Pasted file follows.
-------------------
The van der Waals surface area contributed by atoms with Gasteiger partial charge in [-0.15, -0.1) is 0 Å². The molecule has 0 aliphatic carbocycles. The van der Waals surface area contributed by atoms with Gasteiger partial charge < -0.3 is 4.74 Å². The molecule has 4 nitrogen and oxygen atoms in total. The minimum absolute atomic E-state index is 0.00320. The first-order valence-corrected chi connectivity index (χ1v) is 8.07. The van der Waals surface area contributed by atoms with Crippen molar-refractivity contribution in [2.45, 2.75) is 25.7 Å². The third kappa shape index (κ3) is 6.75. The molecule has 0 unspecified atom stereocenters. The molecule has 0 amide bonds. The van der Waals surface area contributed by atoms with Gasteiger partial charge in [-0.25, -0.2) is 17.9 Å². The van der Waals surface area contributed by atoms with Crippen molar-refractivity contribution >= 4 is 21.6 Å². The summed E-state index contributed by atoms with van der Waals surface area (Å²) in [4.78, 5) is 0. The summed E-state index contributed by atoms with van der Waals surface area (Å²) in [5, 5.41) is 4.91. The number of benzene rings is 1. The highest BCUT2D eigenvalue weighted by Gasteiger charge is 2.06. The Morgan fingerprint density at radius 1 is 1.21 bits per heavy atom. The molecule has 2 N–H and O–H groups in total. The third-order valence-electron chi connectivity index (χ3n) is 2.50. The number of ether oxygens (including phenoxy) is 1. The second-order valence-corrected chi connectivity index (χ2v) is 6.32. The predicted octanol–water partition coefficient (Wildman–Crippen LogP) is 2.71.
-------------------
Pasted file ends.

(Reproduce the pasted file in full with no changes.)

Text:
The van der Waals surface area contributed by atoms with Gasteiger partial charge in [-0.15, -0.1) is 0 Å². The molecule has 0 aliphatic carbocycles. The van der Waals surface area contributed by atoms with Gasteiger partial charge < -0.3 is 4.74 Å². The molecule has 4 nitrogen and oxygen atoms in total. The minimum absolute atomic E-state index is 0.00320. The first-order valence-corrected chi connectivity index (χ1v) is 8.07. The van der Waals surface area contributed by atoms with Crippen molar-refractivity contribution in [2.45, 2.75) is 25.7 Å². The third kappa shape index (κ3) is 6.75. The molecule has 0 unspecified atom stereocenters. The molecule has 0 amide bonds. The van der Waals surface area contributed by atoms with Gasteiger partial charge in [-0.25, -0.2) is 17.9 Å². The van der Waals surface area contributed by atoms with Crippen molar-refractivity contribution >= 4 is 21.6 Å². The summed E-state index contributed by atoms with van der Waals surface area (Å²) in [4.78, 5) is 0. The summed E-state index contributed by atoms with van der Waals surface area (Å²) in [5, 5.41) is 4.91. The number of benzene rings is 1. The highest BCUT2D eigenvalue weighted by Gasteiger charge is 2.06. The Morgan fingerprint density at radius 1 is 1.21 bits per heavy atom. The molecule has 2 N–H and O–H groups in total. The third-order valence-electron chi connectivity index (χ3n) is 2.50. The number of ether oxygens (including phenoxy) is 1. The second-order valence-corrected chi connectivity index (χ2v) is 6.32. The predicted octanol–water partition coefficient (Wildman–Crippen LogP) is 2.71.